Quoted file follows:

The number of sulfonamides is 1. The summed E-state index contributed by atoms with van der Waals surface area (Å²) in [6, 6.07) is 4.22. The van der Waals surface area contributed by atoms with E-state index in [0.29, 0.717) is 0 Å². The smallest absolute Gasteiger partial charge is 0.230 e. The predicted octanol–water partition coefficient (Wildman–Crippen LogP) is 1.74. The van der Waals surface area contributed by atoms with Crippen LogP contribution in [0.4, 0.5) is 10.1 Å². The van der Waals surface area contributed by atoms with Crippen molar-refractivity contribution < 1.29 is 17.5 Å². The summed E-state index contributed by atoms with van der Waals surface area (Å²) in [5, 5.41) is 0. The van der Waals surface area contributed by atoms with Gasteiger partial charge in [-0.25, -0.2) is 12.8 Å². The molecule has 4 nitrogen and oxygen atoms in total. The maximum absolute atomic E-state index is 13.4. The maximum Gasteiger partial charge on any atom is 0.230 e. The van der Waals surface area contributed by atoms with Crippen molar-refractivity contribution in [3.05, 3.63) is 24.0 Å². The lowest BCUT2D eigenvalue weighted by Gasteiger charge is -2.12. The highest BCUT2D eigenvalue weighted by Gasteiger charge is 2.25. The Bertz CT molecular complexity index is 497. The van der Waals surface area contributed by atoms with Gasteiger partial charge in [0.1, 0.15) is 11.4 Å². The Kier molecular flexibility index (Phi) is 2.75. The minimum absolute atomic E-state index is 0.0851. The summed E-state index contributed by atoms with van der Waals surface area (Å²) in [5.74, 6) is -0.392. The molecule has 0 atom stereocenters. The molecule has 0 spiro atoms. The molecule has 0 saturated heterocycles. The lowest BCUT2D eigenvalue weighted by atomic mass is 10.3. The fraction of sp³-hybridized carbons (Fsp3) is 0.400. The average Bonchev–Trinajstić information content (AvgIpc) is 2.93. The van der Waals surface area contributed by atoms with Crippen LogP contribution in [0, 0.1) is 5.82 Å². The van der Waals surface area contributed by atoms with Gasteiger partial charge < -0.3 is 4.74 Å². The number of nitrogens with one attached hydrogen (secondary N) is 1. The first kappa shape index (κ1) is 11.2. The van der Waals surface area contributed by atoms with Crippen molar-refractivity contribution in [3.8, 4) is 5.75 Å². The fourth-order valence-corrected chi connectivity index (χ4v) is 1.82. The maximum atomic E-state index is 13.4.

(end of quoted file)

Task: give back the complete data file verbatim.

The number of sulfonamides is 1. The summed E-state index contributed by atoms with van der Waals surface area (Å²) in [6, 6.07) is 4.22. The van der Waals surface area contributed by atoms with E-state index in [0.29, 0.717) is 0 Å². The smallest absolute Gasteiger partial charge is 0.230 e. The predicted octanol–water partition coefficient (Wildman–Crippen LogP) is 1.74. The van der Waals surface area contributed by atoms with Crippen LogP contribution in [0.4, 0.5) is 10.1 Å². The van der Waals surface area contributed by atoms with Crippen molar-refractivity contribution < 1.29 is 17.5 Å². The summed E-state index contributed by atoms with van der Waals surface area (Å²) in [5, 5.41) is 0. The van der Waals surface area contributed by atoms with Gasteiger partial charge in [-0.25, -0.2) is 12.8 Å². The molecule has 4 nitrogen and oxygen atoms in total. The maximum absolute atomic E-state index is 13.4. The maximum Gasteiger partial charge on any atom is 0.230 e. The van der Waals surface area contributed by atoms with Crippen molar-refractivity contribution in [3.05, 3.63) is 24.0 Å². The lowest BCUT2D eigenvalue weighted by Gasteiger charge is -2.12. The highest BCUT2D eigenvalue weighted by Gasteiger charge is 2.25. The Bertz CT molecular complexity index is 497. The van der Waals surface area contributed by atoms with Gasteiger partial charge in [0.1, 0.15) is 11.4 Å². The Kier molecular flexibility index (Phi) is 2.75. The minimum absolute atomic E-state index is 0.0851. The summed E-state index contributed by atoms with van der Waals surface area (Å²) in [5.74, 6) is -0.392. The molecule has 0 atom stereocenters. The molecule has 0 spiro atoms. The molecule has 0 saturated heterocycles. The lowest BCUT2D eigenvalue weighted by atomic mass is 10.3. The fraction of sp³-hybridized carbons (Fsp3) is 0.400. The average Bonchev–Trinajstić information content (AvgIpc) is 2.93. The van der Waals surface area contributed by atoms with Crippen LogP contribution in [0, 0.1) is 5.82 Å². The van der Waals surface area contributed by atoms with Gasteiger partial charge < -0.3 is 4.74 Å². The number of nitrogens with one attached hydrogen (secondary N) is 1. The first kappa shape index (κ1) is 11.2. The van der Waals surface area contributed by atoms with Crippen molar-refractivity contribution in [3.8, 4) is 5.75 Å². The fourth-order valence-corrected chi connectivity index (χ4v) is 1.82. The maximum atomic E-state index is 13.4.